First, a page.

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C/River Community Debunks Allegation Of Attacking Neighbours

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A Cross River Community by name, Ebom Community in Abi local government area of Cross River State has debunked reports on the pages of newspapers which alleged that the community invaded one of its neighboring by name Usumtong Community, about a week ago.

Speaking with journalists on the issue yesterday in Calabar, a Community Leader  in Ebom, Chief Irem  Enyim-Egu, stated its community wasn’t responsible for any form of  wanton  of lives and property suffered by the Usumutong people.

He said people from the Ebom Community had been variously attacked and abducted by trespassers in recent times and they had reported the matter to the government and to the police.

The community leader stressed that some youths in the area  had launched an attacked on residents of Ebom on Wednesday last week, and were repelled by the youths who chased them away stressing that the irate youths  were pursued to Usumutong village, where they retreated.

In his words,the traditional ruler said,“There was an attack in the Ebom community. There was a reaction and because of the attack, we had to chase the people who attacked and discovered that they ran back to Usumutong community.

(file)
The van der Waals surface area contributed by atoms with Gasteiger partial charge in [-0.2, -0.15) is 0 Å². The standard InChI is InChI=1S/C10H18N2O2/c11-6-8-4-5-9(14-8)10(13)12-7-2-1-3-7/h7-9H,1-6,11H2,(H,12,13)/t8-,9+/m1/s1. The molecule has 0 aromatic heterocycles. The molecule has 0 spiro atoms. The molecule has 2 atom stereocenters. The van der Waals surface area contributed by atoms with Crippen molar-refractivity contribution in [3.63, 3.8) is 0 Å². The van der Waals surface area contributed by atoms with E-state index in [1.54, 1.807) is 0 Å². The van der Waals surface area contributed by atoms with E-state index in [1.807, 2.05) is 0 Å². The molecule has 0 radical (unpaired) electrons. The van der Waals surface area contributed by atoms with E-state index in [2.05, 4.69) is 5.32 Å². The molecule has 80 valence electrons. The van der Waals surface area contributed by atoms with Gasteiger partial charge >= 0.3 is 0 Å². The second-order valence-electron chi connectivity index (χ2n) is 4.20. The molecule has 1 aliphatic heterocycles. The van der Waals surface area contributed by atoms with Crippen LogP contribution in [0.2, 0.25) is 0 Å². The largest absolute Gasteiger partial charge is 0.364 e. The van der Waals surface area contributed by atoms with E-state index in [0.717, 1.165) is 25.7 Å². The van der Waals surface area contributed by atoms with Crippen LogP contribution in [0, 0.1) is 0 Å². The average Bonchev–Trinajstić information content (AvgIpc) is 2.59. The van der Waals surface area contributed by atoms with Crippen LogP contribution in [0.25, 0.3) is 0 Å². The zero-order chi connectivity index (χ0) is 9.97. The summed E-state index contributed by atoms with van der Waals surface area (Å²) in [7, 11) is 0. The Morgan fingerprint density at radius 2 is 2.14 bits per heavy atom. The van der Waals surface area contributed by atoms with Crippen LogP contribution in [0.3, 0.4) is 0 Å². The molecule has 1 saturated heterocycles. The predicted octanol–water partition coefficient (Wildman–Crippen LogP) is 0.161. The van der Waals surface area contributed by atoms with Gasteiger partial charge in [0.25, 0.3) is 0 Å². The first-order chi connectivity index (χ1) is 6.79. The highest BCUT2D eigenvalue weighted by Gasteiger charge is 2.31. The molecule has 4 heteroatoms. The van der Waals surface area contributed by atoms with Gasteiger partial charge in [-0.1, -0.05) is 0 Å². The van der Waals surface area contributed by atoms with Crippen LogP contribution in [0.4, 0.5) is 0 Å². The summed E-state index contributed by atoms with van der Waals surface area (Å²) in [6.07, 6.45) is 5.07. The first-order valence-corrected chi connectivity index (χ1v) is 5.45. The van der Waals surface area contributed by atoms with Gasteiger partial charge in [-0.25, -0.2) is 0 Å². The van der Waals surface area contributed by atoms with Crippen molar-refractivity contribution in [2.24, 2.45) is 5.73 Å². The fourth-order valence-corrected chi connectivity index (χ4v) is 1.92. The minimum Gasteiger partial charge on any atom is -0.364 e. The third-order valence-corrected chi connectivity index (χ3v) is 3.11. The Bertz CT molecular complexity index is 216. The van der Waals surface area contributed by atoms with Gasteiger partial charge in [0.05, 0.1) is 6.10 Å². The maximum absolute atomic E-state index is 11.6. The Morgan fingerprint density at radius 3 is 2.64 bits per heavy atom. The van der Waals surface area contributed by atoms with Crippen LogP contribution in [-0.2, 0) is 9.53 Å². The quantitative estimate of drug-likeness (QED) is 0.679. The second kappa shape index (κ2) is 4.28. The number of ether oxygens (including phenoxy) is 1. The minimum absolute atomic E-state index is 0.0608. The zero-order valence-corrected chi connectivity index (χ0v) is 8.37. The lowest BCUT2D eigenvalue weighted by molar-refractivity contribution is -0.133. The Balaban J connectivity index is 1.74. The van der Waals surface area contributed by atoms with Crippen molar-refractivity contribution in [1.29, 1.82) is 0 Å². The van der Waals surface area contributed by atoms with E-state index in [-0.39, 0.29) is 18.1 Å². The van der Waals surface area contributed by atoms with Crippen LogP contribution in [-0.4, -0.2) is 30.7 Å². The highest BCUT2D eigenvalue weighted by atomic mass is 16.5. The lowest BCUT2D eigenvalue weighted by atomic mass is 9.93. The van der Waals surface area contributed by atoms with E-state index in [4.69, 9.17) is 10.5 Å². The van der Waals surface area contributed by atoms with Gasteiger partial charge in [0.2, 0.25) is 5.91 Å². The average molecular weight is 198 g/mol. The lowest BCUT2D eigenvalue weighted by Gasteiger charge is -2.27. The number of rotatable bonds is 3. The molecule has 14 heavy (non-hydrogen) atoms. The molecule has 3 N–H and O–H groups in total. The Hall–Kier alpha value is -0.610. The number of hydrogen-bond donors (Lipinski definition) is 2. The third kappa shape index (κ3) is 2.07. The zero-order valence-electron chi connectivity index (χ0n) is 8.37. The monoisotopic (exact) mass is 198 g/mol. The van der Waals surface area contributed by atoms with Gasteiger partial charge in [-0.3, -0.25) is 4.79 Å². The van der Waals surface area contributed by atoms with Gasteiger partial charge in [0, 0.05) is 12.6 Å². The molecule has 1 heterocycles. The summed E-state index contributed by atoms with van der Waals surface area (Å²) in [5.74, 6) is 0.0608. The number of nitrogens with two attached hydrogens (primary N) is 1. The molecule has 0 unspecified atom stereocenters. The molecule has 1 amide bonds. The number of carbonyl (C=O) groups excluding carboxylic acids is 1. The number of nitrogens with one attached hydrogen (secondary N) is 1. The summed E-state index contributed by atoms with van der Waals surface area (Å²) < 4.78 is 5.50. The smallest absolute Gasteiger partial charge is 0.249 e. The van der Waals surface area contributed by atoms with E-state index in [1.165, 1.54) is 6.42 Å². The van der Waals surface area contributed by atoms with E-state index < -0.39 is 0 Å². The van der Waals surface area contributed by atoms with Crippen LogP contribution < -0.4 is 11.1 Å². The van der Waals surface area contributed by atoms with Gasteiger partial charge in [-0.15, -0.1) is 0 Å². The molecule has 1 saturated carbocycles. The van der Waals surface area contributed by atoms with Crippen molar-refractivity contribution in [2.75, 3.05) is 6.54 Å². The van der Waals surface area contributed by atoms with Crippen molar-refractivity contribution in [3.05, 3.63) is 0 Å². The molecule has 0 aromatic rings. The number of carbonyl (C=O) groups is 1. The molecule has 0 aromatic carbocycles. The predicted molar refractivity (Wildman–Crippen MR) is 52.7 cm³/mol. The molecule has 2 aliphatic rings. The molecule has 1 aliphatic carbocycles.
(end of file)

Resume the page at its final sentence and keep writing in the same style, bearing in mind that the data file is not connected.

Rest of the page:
“We have continued to hold our peace. They went and reported that many villages attacked them and they included Ebom.  We did not attack any community. There was no plan to attack them because having reported to government, we were still waiting for the government to act.

“We only defended ourselves when people came to our community and we had to defend our community and we chased them to Usumtong community and retreated. We did not chase them into their own community because elders had instructed our youths to be of good behaviour. All the reports that the Ebom people attacked Usumutong and attacked their community is a fabrication to buttress their position.”

He called on governments at all levels and concerned citizens to look into the crisis in the area with a view to finding a lasting peace to the problem.

“There is no gain when people run into crisis. We lose a lot of things. As I talk to you now, we cannot visit our farmlands because of intimidation in our bushes,” he complained.

 

 

 



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